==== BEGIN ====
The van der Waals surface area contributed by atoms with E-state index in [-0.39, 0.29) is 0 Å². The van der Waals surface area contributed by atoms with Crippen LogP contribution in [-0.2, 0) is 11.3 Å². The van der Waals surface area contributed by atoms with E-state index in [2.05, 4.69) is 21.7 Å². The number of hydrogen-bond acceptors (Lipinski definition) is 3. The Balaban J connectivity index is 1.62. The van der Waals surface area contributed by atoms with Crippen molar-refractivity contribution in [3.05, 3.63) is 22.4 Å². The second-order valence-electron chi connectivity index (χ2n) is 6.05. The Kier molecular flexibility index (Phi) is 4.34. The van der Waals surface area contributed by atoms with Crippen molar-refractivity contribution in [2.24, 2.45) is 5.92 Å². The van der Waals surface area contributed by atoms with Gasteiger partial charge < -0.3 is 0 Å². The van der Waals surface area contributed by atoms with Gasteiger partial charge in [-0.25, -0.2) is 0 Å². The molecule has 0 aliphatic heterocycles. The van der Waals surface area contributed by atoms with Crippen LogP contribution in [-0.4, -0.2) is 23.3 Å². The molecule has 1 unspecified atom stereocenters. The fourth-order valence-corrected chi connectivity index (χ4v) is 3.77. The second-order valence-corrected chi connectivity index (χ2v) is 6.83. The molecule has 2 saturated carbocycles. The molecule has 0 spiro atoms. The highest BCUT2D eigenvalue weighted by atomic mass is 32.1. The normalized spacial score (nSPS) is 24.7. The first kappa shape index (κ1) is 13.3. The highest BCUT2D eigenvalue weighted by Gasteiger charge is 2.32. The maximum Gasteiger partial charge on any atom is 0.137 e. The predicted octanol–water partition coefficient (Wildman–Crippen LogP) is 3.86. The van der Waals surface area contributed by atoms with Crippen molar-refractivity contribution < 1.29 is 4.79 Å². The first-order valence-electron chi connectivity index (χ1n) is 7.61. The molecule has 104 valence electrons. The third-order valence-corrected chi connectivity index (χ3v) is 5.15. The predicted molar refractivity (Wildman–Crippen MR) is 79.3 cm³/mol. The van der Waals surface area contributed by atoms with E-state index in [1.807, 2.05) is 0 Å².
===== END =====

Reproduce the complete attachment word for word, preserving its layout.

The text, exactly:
The van der Waals surface area contributed by atoms with E-state index in [-0.39, 0.29) is 0 Å². The van der Waals surface area contributed by atoms with Crippen LogP contribution in [-0.2, 0) is 11.3 Å². The van der Waals surface area contributed by atoms with E-state index in [2.05, 4.69) is 21.7 Å². The number of hydrogen-bond acceptors (Lipinski definition) is 3. The Balaban J connectivity index is 1.62. The van der Waals surface area contributed by atoms with Crippen molar-refractivity contribution in [3.05, 3.63) is 22.4 Å². The second-order valence-electron chi connectivity index (χ2n) is 6.05. The Kier molecular flexibility index (Phi) is 4.34. The van der Waals surface area contributed by atoms with Crippen molar-refractivity contribution in [2.24, 2.45) is 5.92 Å². The van der Waals surface area contributed by atoms with Gasteiger partial charge < -0.3 is 0 Å². The van der Waals surface area contributed by atoms with Gasteiger partial charge in [-0.25, -0.2) is 0 Å². The molecule has 0 aliphatic heterocycles. The van der Waals surface area contributed by atoms with Crippen LogP contribution in [-0.4, -0.2) is 23.3 Å². The molecule has 1 unspecified atom stereocenters. The fourth-order valence-corrected chi connectivity index (χ4v) is 3.77. The second-order valence-corrected chi connectivity index (χ2v) is 6.83. The molecule has 2 saturated carbocycles. The molecule has 0 spiro atoms. The highest BCUT2D eigenvalue weighted by atomic mass is 32.1. The normalized spacial score (nSPS) is 24.7. The first kappa shape index (κ1) is 13.3. The highest BCUT2D eigenvalue weighted by Gasteiger charge is 2.32. The maximum Gasteiger partial charge on any atom is 0.137 e. The predicted octanol–water partition coefficient (Wildman–Crippen LogP) is 3.86. The van der Waals surface area contributed by atoms with Crippen molar-refractivity contribution < 1.29 is 4.79 Å². The first-order valence-electron chi connectivity index (χ1n) is 7.61. The molecule has 104 valence electrons. The third-order valence-corrected chi connectivity index (χ3v) is 5.15. The predicted molar refractivity (Wildman–Crippen MR) is 79.3 cm³/mol. The van der Waals surface area contributed by atoms with E-state index in [1.807, 2.05) is 0 Å².